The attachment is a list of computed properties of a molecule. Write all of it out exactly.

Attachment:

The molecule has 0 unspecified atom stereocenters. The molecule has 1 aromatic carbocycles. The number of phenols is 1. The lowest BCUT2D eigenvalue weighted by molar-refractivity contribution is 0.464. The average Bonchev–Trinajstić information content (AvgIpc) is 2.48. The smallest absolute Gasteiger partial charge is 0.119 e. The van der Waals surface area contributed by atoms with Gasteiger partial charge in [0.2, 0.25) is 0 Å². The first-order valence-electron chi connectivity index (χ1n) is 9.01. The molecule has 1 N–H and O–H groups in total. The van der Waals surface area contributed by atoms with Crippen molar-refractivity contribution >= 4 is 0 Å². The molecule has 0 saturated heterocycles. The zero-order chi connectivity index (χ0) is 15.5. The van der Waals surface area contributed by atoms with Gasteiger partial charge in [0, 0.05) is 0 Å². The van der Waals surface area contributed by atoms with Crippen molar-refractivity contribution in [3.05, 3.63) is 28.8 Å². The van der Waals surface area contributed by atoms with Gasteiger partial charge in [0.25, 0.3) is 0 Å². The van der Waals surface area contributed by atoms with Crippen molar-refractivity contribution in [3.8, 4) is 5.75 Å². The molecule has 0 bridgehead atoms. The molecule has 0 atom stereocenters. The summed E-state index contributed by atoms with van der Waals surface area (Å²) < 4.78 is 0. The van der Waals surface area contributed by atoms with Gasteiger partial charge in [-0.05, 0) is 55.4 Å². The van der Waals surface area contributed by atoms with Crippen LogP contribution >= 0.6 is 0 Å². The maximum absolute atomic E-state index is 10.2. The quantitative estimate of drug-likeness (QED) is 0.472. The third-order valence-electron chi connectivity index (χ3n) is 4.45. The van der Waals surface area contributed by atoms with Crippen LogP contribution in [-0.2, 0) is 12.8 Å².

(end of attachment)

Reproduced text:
The molecule has 0 unspecified atom stereocenters. The molecule has 1 aromatic carbocycles. The number of phenols is 1. The lowest BCUT2D eigenvalue weighted by molar-refractivity contribution is 0.464. The average Bonchev–Trinajstić information content (AvgIpc) is 2.48. The smallest absolute Gasteiger partial charge is 0.119 e. The van der Waals surface area contributed by atoms with Gasteiger partial charge in [0.2, 0.25) is 0 Å². The first-order valence-electron chi connectivity index (χ1n) is 9.01. The molecule has 1 N–H and O–H groups in total. The van der Waals surface area contributed by atoms with Crippen molar-refractivity contribution >= 4 is 0 Å². The molecule has 0 saturated heterocycles. The zero-order chi connectivity index (χ0) is 15.5. The van der Waals surface area contributed by atoms with Gasteiger partial charge in [0, 0.05) is 0 Å². The van der Waals surface area contributed by atoms with Crippen molar-refractivity contribution in [3.05, 3.63) is 28.8 Å². The van der Waals surface area contributed by atoms with Gasteiger partial charge in [0.25, 0.3) is 0 Å². The van der Waals surface area contributed by atoms with Crippen molar-refractivity contribution in [3.8, 4) is 5.75 Å². The molecule has 0 bridgehead atoms. The molecule has 0 atom stereocenters. The summed E-state index contributed by atoms with van der Waals surface area (Å²) < 4.78 is 0. The van der Waals surface area contributed by atoms with Gasteiger partial charge in [-0.05, 0) is 55.4 Å². The van der Waals surface area contributed by atoms with Crippen LogP contribution >= 0.6 is 0 Å². The maximum absolute atomic E-state index is 10.2. The quantitative estimate of drug-likeness (QED) is 0.472. The third-order valence-electron chi connectivity index (χ3n) is 4.45. The van der Waals surface area contributed by atoms with Crippen LogP contribution in [-0.2, 0) is 12.8 Å².